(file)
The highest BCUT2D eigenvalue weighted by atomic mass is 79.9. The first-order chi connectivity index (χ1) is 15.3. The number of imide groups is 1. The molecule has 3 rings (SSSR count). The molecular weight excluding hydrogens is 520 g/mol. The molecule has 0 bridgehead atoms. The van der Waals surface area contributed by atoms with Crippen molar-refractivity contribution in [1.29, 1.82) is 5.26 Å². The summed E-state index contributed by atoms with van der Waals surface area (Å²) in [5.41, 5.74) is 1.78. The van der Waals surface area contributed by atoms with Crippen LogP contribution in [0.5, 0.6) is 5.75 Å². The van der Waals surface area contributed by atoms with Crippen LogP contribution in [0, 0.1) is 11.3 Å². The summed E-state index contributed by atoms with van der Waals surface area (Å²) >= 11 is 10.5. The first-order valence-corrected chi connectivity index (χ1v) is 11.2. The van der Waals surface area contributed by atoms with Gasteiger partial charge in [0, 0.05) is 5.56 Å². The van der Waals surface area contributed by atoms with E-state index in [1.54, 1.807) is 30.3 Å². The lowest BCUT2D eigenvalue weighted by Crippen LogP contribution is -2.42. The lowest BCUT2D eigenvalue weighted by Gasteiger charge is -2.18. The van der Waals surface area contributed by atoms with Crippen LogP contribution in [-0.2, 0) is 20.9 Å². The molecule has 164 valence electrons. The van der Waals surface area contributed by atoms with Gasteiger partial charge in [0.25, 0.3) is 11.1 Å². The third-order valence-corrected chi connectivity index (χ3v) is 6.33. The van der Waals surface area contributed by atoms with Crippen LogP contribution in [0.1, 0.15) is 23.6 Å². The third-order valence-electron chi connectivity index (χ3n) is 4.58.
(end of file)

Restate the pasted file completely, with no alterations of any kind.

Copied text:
The highest BCUT2D eigenvalue weighted by atomic mass is 79.9. The first-order chi connectivity index (χ1) is 15.3. The number of imide groups is 1. The molecule has 3 rings (SSSR count). The molecular weight excluding hydrogens is 520 g/mol. The molecule has 0 bridgehead atoms. The van der Waals surface area contributed by atoms with Crippen molar-refractivity contribution in [1.29, 1.82) is 5.26 Å². The summed E-state index contributed by atoms with van der Waals surface area (Å²) in [5.41, 5.74) is 1.78. The van der Waals surface area contributed by atoms with Crippen LogP contribution in [0.5, 0.6) is 5.75 Å². The van der Waals surface area contributed by atoms with Crippen LogP contribution in [0, 0.1) is 11.3 Å². The summed E-state index contributed by atoms with van der Waals surface area (Å²) >= 11 is 10.5. The first-order valence-corrected chi connectivity index (χ1v) is 11.2. The van der Waals surface area contributed by atoms with Gasteiger partial charge in [0, 0.05) is 5.56 Å². The van der Waals surface area contributed by atoms with E-state index in [1.54, 1.807) is 30.3 Å². The lowest BCUT2D eigenvalue weighted by Crippen LogP contribution is -2.42. The lowest BCUT2D eigenvalue weighted by Gasteiger charge is -2.18. The van der Waals surface area contributed by atoms with Crippen LogP contribution in [-0.2, 0) is 20.9 Å². The molecule has 164 valence electrons. The van der Waals surface area contributed by atoms with Gasteiger partial charge in [0.25, 0.3) is 11.1 Å². The third-order valence-corrected chi connectivity index (χ3v) is 6.33. The van der Waals surface area contributed by atoms with Crippen LogP contribution in [0.1, 0.15) is 23.6 Å². The third-order valence-electron chi connectivity index (χ3n) is 4.58.